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HIMEJI JO


Himeji-jo is the finest surviving example of early 17th-century Japanese castle architecture, comprising 83 buildings with highly developed systems of defence and ingenious protection devices dating from the beginning of the Shogun period. It is a masterpiece of construction in wood, combining function with aesthetic appeal, both in its elegant appearance unified by the white plastered earthen walls and in the subtlety of the relationships between the building masses and the multiple roof layers.

HISTORIC MONUMENTS OF ANCIENT KYOTO


Built in A.D. 794 on the model of the capitals of ancient China, Kyoto was the imperial capital of Japan from its foundation until the middle of the 19th century. As the centre of Japanese culture for more than 1,000 years, Kyoto illustrates the development of Japanese wooden architecture, particularly religious architecture, and the art of Japanese gardens, which has influenced landscape gardening the world over.

SHIRAKAWA-GO AND GOKAYAMA


Located in a mountainous region that was cut off from the rest of the world for a long period of time, these villages with their Gassho-style houses subsisted on the cultivation of mulberry trees and the rearing of silkworms. The large houses with their steeply pitched thatched roofs are the only examples of their kind in Japan. Despite economic upheavals, the villages of Ogimachi, Ainokura and Suganuma are outstanding examples of a traditional way of life perfectly adapted to the environment and people's social and economic circumstances.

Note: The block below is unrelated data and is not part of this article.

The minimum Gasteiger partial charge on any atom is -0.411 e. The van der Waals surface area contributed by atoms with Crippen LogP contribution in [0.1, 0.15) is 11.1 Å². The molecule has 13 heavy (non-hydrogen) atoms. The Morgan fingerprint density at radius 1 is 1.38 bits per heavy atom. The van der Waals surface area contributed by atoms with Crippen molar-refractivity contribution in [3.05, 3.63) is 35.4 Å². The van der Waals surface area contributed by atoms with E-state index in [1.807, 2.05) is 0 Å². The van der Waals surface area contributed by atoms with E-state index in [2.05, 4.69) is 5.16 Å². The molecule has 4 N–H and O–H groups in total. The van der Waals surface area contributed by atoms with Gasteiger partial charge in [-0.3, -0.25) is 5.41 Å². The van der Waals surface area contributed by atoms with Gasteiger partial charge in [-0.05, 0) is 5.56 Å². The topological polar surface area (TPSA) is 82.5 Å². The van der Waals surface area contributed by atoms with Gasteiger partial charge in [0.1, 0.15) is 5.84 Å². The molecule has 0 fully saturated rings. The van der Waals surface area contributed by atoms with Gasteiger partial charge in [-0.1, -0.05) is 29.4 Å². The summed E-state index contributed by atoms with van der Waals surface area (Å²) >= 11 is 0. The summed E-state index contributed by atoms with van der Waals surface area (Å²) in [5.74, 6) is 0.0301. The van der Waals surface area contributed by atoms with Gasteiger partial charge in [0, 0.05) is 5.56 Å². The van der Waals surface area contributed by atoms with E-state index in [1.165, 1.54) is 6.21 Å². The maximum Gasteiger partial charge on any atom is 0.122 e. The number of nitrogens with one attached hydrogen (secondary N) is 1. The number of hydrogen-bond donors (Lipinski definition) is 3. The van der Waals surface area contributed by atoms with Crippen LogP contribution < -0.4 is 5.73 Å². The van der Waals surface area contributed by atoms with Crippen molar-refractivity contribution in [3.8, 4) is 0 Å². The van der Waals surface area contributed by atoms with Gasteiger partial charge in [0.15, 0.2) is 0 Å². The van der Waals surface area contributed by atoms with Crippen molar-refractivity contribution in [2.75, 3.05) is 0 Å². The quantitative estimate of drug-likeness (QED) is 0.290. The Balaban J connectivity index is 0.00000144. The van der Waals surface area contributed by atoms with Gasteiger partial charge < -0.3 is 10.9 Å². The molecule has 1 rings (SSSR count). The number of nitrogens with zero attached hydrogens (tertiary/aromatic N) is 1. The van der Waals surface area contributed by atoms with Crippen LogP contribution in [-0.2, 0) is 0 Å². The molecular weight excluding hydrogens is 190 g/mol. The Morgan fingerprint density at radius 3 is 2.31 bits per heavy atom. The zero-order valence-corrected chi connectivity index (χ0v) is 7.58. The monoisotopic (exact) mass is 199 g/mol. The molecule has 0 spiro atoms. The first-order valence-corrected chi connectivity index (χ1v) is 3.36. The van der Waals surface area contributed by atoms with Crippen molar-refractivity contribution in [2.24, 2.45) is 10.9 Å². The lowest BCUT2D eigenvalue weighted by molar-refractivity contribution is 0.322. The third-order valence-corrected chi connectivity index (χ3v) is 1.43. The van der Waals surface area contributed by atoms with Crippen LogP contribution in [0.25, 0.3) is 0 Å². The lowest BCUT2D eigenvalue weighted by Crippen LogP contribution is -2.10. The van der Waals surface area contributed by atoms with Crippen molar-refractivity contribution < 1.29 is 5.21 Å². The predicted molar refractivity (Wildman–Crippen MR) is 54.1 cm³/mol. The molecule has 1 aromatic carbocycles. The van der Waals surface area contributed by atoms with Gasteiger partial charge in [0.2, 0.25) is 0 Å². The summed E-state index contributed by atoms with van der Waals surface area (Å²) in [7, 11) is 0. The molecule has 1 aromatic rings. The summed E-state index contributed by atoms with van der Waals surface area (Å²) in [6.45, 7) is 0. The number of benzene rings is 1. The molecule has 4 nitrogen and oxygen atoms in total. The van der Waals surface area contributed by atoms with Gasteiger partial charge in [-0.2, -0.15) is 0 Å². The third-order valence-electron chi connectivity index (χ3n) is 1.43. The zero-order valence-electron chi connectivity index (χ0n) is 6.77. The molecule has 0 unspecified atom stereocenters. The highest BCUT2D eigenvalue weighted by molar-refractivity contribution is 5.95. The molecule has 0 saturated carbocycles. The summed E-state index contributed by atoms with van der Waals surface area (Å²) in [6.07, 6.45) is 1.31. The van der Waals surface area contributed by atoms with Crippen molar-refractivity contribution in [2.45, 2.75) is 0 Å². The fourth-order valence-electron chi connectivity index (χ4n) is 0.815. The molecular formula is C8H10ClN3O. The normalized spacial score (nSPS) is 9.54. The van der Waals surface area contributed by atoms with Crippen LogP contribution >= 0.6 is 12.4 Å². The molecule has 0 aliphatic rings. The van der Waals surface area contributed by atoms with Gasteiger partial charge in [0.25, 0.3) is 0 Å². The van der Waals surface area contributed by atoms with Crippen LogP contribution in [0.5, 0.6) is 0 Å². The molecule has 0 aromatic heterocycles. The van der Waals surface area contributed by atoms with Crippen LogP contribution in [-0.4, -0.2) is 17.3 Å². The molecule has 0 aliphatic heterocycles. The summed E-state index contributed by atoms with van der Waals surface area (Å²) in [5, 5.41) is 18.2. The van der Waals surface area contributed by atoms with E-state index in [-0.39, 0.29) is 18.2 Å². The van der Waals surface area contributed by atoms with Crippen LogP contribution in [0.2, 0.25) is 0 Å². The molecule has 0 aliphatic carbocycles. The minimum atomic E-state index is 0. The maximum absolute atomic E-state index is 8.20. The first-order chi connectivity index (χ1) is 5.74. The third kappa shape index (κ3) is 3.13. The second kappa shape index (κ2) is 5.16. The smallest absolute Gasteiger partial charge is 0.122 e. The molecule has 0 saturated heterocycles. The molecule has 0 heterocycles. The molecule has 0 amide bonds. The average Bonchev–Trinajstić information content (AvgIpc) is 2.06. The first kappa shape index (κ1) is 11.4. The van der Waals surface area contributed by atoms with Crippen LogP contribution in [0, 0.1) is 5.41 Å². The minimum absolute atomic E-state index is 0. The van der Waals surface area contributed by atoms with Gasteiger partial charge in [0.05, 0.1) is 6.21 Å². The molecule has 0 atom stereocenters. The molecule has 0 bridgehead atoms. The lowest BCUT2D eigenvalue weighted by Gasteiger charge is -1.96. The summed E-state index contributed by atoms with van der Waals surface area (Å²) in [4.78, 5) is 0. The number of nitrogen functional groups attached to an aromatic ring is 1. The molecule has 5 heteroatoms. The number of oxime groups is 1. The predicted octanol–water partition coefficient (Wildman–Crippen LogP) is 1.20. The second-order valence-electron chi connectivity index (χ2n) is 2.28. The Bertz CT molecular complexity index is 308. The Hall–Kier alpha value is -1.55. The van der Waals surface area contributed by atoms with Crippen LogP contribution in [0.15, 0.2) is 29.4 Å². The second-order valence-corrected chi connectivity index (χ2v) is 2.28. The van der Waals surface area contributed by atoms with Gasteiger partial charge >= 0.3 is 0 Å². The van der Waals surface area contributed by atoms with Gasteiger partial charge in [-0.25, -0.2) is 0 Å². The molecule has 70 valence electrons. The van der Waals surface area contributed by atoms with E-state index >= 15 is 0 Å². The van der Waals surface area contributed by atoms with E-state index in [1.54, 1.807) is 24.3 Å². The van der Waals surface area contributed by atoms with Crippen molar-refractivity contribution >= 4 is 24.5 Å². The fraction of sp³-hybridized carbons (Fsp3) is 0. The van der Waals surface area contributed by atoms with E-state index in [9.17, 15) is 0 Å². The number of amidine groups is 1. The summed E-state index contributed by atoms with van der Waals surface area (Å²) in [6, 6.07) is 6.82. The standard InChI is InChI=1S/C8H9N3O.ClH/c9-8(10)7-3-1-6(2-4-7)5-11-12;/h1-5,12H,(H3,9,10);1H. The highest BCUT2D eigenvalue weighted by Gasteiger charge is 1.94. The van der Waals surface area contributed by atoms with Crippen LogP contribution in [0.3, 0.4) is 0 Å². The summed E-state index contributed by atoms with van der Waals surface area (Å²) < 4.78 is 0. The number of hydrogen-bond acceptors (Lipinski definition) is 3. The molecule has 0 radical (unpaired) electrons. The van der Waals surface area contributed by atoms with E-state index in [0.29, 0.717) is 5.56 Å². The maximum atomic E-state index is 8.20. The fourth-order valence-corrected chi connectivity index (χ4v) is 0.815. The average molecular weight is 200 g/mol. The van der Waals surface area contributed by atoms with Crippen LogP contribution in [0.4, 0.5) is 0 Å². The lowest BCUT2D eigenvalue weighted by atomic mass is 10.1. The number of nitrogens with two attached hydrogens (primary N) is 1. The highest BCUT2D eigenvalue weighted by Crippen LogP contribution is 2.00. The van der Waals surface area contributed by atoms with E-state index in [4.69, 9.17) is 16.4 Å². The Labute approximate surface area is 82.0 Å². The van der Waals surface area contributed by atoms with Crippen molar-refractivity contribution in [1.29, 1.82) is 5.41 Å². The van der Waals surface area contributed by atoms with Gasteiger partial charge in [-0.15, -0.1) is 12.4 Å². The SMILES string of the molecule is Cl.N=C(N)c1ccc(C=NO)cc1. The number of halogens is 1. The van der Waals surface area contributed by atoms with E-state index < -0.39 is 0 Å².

HIROSHIMA PEACE MEMORIAL


The Hiroshima Peace Memorial (Genbaku Dome) was the only structure left standing in the area where the first atomic bomb exploded on 6 August 1945. Through the efforts of many people, including those of the city of Hiroshima, it has been preserved in the same state as immediately after the bombing. Not only is it a stark and powerful symbol of the most destructive force ever created by humankind; it also expresses the hope for world peace and the ultimate elimination of all nuclear weapons.

ITSUKUSHIMA SHINTO SHRINE


The island of Itsukushima, in the Seto inland sea, has been a holy place of Shintoism since the earliest times. The first shrine buildings here were probably erected in the 6th century. The present shrine dates from the 12th century and the harmoniously arranged buildings reveal great artistic and technical skill. The shrine plays on the contrasts in colour and form between mountains and sea and illustrates the Japanese concept of scenic beauty, which combines nature and human creativity.

HISTORIC MONUMENTS OF ANCIENT NARA


Nara was the capital of Japan from 710 to 784. During this period the framework of national government was consolidated and Nara enjoyed great prosperity, emerging as the fountainhead of Japanese culture. The city's historic monuments – Buddhist temples, Shinto shrines and the excavated remains of the great Imperial Palace – provide a vivid picture of life in the Japanese capital in the 8th century, a period of profound political and cultural change.